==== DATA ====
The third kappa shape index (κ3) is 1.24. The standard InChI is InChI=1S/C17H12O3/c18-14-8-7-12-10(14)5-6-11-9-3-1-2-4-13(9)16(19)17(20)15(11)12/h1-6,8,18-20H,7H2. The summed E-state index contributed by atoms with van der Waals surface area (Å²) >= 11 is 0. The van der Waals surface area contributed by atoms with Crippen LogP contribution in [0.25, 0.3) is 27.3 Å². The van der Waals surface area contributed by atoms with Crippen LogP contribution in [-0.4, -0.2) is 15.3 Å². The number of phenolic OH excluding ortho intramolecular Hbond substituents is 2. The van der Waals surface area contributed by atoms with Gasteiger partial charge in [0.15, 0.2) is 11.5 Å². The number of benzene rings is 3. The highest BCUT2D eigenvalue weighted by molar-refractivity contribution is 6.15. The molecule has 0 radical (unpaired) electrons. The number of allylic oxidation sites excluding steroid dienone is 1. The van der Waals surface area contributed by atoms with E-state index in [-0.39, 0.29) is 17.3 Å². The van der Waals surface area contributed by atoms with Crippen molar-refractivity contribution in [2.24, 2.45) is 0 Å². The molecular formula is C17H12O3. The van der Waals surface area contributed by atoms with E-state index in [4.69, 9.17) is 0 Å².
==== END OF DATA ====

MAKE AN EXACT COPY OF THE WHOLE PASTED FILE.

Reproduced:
The third kappa shape index (κ3) is 1.24. The standard InChI is InChI=1S/C17H12O3/c18-14-8-7-12-10(14)5-6-11-9-3-1-2-4-13(9)16(19)17(20)15(11)12/h1-6,8,18-20H,7H2. The summed E-state index contributed by atoms with van der Waals surface area (Å²) >= 11 is 0. The van der Waals surface area contributed by atoms with Crippen LogP contribution in [0.25, 0.3) is 27.3 Å². The van der Waals surface area contributed by atoms with Crippen LogP contribution in [-0.4, -0.2) is 15.3 Å². The number of phenolic OH excluding ortho intramolecular Hbond substituents is 2. The van der Waals surface area contributed by atoms with Gasteiger partial charge in [0.15, 0.2) is 11.5 Å². The number of benzene rings is 3. The highest BCUT2D eigenvalue weighted by molar-refractivity contribution is 6.15. The molecule has 0 radical (unpaired) electrons. The number of allylic oxidation sites excluding steroid dienone is 1. The van der Waals surface area contributed by atoms with E-state index in [-0.39, 0.29) is 17.3 Å². The van der Waals surface area contributed by atoms with Crippen molar-refractivity contribution in [2.24, 2.45) is 0 Å². The molecular formula is C17H12O3. The van der Waals surface area contributed by atoms with E-state index in [4.69, 9.17) is 0 Å².